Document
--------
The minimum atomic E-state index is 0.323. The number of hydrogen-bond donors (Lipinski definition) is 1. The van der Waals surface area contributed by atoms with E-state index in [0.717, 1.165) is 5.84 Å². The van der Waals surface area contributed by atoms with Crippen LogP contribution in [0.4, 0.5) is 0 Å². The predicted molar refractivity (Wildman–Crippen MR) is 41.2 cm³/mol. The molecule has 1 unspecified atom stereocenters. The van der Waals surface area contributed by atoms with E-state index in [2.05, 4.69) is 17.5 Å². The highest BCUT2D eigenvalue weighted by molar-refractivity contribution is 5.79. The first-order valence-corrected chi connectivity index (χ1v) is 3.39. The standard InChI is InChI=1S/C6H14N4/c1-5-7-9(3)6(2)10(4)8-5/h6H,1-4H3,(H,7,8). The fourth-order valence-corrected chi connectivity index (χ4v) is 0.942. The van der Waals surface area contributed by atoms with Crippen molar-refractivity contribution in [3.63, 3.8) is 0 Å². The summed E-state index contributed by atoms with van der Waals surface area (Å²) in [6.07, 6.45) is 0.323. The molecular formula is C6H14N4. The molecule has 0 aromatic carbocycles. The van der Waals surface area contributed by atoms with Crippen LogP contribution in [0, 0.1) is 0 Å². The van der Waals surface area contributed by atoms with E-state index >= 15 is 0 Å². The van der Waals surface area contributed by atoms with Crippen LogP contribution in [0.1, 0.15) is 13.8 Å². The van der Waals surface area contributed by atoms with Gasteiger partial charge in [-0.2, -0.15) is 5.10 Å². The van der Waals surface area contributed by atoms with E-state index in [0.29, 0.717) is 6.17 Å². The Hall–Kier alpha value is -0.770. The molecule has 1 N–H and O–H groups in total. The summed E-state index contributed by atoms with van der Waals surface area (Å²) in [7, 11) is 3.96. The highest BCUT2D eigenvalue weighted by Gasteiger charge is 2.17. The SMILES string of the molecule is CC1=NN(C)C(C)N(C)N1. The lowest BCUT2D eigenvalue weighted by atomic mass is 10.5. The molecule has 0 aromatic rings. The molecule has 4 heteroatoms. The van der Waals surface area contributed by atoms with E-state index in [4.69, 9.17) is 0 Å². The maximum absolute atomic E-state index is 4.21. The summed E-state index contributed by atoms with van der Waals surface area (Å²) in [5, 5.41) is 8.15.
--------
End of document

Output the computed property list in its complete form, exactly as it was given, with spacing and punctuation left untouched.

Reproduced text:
The minimum atomic E-state index is 0.323. The number of hydrogen-bond donors (Lipinski definition) is 1. The van der Waals surface area contributed by atoms with E-state index in [0.717, 1.165) is 5.84 Å². The van der Waals surface area contributed by atoms with Crippen LogP contribution in [0.4, 0.5) is 0 Å². The predicted molar refractivity (Wildman–Crippen MR) is 41.2 cm³/mol. The molecule has 1 unspecified atom stereocenters. The van der Waals surface area contributed by atoms with E-state index in [2.05, 4.69) is 17.5 Å². The highest BCUT2D eigenvalue weighted by molar-refractivity contribution is 5.79. The first-order valence-corrected chi connectivity index (χ1v) is 3.39. The standard InChI is InChI=1S/C6H14N4/c1-5-7-9(3)6(2)10(4)8-5/h6H,1-4H3,(H,7,8). The fourth-order valence-corrected chi connectivity index (χ4v) is 0.942. The van der Waals surface area contributed by atoms with Crippen molar-refractivity contribution in [3.63, 3.8) is 0 Å². The summed E-state index contributed by atoms with van der Waals surface area (Å²) in [6.07, 6.45) is 0.323. The molecular formula is C6H14N4. The molecule has 0 aromatic carbocycles. The van der Waals surface area contributed by atoms with Crippen LogP contribution in [0, 0.1) is 0 Å². The van der Waals surface area contributed by atoms with E-state index >= 15 is 0 Å². The van der Waals surface area contributed by atoms with Crippen LogP contribution in [0.1, 0.15) is 13.8 Å². The van der Waals surface area contributed by atoms with Gasteiger partial charge in [-0.2, -0.15) is 5.10 Å². The van der Waals surface area contributed by atoms with E-state index in [0.29, 0.717) is 6.17 Å². The Hall–Kier alpha value is -0.770. The molecule has 1 N–H and O–H groups in total. The summed E-state index contributed by atoms with van der Waals surface area (Å²) in [7, 11) is 3.96. The highest BCUT2D eigenvalue weighted by Gasteiger charge is 2.17. The SMILES string of the molecule is CC1=NN(C)C(C)N(C)N1. The lowest BCUT2D eigenvalue weighted by atomic mass is 10.5. The molecule has 0 aromatic rings. The molecule has 4 heteroatoms. The van der Waals surface area contributed by atoms with E-state index in [4.69, 9.17) is 0 Å². The maximum absolute atomic E-state index is 4.21. The summed E-state index contributed by atoms with van der Waals surface area (Å²) in [5, 5.41) is 8.15.